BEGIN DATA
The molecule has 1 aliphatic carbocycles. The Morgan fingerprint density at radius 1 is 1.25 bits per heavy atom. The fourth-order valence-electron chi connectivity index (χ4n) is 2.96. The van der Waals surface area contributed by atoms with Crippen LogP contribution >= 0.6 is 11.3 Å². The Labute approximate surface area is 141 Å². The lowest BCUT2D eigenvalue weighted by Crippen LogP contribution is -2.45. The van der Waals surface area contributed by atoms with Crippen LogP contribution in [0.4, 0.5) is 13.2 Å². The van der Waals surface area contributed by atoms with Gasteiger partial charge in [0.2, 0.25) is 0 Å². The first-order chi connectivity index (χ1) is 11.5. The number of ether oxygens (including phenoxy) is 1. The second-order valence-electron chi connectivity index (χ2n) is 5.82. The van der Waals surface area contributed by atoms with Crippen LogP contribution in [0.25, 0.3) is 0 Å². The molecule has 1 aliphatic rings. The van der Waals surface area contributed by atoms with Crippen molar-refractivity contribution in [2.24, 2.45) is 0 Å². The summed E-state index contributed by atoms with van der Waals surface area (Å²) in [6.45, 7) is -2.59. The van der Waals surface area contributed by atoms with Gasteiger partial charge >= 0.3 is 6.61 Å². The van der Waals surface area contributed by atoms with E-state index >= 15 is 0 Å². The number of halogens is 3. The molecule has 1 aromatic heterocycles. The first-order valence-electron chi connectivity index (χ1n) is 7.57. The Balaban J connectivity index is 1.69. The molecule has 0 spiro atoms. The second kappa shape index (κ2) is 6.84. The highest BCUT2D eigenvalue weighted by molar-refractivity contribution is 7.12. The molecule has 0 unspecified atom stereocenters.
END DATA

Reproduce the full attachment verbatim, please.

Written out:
The molecule has 1 aliphatic carbocycles. The Morgan fingerprint density at radius 1 is 1.25 bits per heavy atom. The fourth-order valence-electron chi connectivity index (χ4n) is 2.96. The van der Waals surface area contributed by atoms with Crippen LogP contribution >= 0.6 is 11.3 Å². The Labute approximate surface area is 141 Å². The lowest BCUT2D eigenvalue weighted by Crippen LogP contribution is -2.45. The van der Waals surface area contributed by atoms with Crippen LogP contribution in [0.4, 0.5) is 13.2 Å². The van der Waals surface area contributed by atoms with Gasteiger partial charge in [0.2, 0.25) is 0 Å². The first-order chi connectivity index (χ1) is 11.5. The number of ether oxygens (including phenoxy) is 1. The second-order valence-electron chi connectivity index (χ2n) is 5.82. The van der Waals surface area contributed by atoms with Crippen LogP contribution in [0.25, 0.3) is 0 Å². The molecule has 1 aliphatic rings. The van der Waals surface area contributed by atoms with Crippen molar-refractivity contribution in [2.24, 2.45) is 0 Å². The summed E-state index contributed by atoms with van der Waals surface area (Å²) in [6.45, 7) is -2.59. The van der Waals surface area contributed by atoms with Gasteiger partial charge >= 0.3 is 6.61 Å². The van der Waals surface area contributed by atoms with E-state index >= 15 is 0 Å². The number of halogens is 3. The molecule has 1 aromatic heterocycles. The first-order valence-electron chi connectivity index (χ1n) is 7.57. The Balaban J connectivity index is 1.69. The molecule has 0 spiro atoms. The second kappa shape index (κ2) is 6.84. The highest BCUT2D eigenvalue weighted by molar-refractivity contribution is 7.12. The molecule has 0 unspecified atom stereocenters.